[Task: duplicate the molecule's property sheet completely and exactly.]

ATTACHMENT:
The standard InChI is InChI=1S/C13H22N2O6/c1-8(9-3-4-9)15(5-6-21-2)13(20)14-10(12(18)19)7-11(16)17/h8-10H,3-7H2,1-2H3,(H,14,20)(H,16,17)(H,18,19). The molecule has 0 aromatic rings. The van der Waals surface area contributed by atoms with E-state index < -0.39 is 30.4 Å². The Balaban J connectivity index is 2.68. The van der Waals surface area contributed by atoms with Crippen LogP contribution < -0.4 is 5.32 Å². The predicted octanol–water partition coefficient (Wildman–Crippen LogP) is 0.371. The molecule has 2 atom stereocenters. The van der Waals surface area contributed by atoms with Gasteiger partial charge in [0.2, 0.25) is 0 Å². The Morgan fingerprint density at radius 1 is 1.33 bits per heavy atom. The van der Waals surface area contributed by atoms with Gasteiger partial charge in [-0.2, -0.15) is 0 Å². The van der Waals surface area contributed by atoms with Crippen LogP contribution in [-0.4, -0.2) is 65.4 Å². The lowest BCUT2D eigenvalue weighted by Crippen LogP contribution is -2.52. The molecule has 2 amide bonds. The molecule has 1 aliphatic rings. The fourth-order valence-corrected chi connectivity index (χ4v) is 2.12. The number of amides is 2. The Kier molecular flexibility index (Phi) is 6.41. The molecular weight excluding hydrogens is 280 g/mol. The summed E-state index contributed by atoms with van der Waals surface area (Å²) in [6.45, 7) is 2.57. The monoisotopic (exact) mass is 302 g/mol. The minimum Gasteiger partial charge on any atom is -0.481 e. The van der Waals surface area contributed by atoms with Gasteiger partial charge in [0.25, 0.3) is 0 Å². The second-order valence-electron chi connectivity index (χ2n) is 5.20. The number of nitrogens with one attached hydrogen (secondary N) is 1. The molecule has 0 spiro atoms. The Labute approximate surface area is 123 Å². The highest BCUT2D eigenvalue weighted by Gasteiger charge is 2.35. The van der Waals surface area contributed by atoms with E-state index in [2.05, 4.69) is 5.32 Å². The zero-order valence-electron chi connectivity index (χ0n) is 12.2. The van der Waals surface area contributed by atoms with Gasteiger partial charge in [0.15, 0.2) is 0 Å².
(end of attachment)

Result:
The standard InChI is InChI=1S/C13H22N2O6/c1-8(9-3-4-9)15(5-6-21-2)13(20)14-10(12(18)19)7-11(16)17/h8-10H,3-7H2,1-2H3,(H,14,20)(H,16,17)(H,18,19). The molecule has 0 aromatic rings. The van der Waals surface area contributed by atoms with E-state index < -0.39 is 30.4 Å². The Balaban J connectivity index is 2.68. The van der Waals surface area contributed by atoms with Crippen LogP contribution < -0.4 is 5.32 Å². The predicted octanol–water partition coefficient (Wildman–Crippen LogP) is 0.371. The molecule has 2 atom stereocenters. The van der Waals surface area contributed by atoms with Gasteiger partial charge in [0.2, 0.25) is 0 Å². The Morgan fingerprint density at radius 1 is 1.33 bits per heavy atom. The van der Waals surface area contributed by atoms with Gasteiger partial charge in [-0.2, -0.15) is 0 Å². The van der Waals surface area contributed by atoms with Crippen LogP contribution in [-0.4, -0.2) is 65.4 Å². The lowest BCUT2D eigenvalue weighted by Crippen LogP contribution is -2.52. The molecule has 2 amide bonds. The molecule has 1 aliphatic rings. The fourth-order valence-corrected chi connectivity index (χ4v) is 2.12. The number of amides is 2. The Kier molecular flexibility index (Phi) is 6.41. The molecular weight excluding hydrogens is 280 g/mol. The summed E-state index contributed by atoms with van der Waals surface area (Å²) in [6.45, 7) is 2.57. The monoisotopic (exact) mass is 302 g/mol. The minimum Gasteiger partial charge on any atom is -0.481 e. The van der Waals surface area contributed by atoms with Gasteiger partial charge in [0.25, 0.3) is 0 Å². The second-order valence-electron chi connectivity index (χ2n) is 5.20. The number of nitrogens with one attached hydrogen (secondary N) is 1. The molecule has 0 spiro atoms. The Labute approximate surface area is 123 Å². The highest BCUT2D eigenvalue weighted by Gasteiger charge is 2.35. The van der Waals surface area contributed by atoms with E-state index in [2.05, 4.69) is 5.32 Å². The zero-order valence-electron chi connectivity index (χ0n) is 12.2. The van der Waals surface area contributed by atoms with Gasteiger partial charge in [0.15, 0.2) is 0 Å².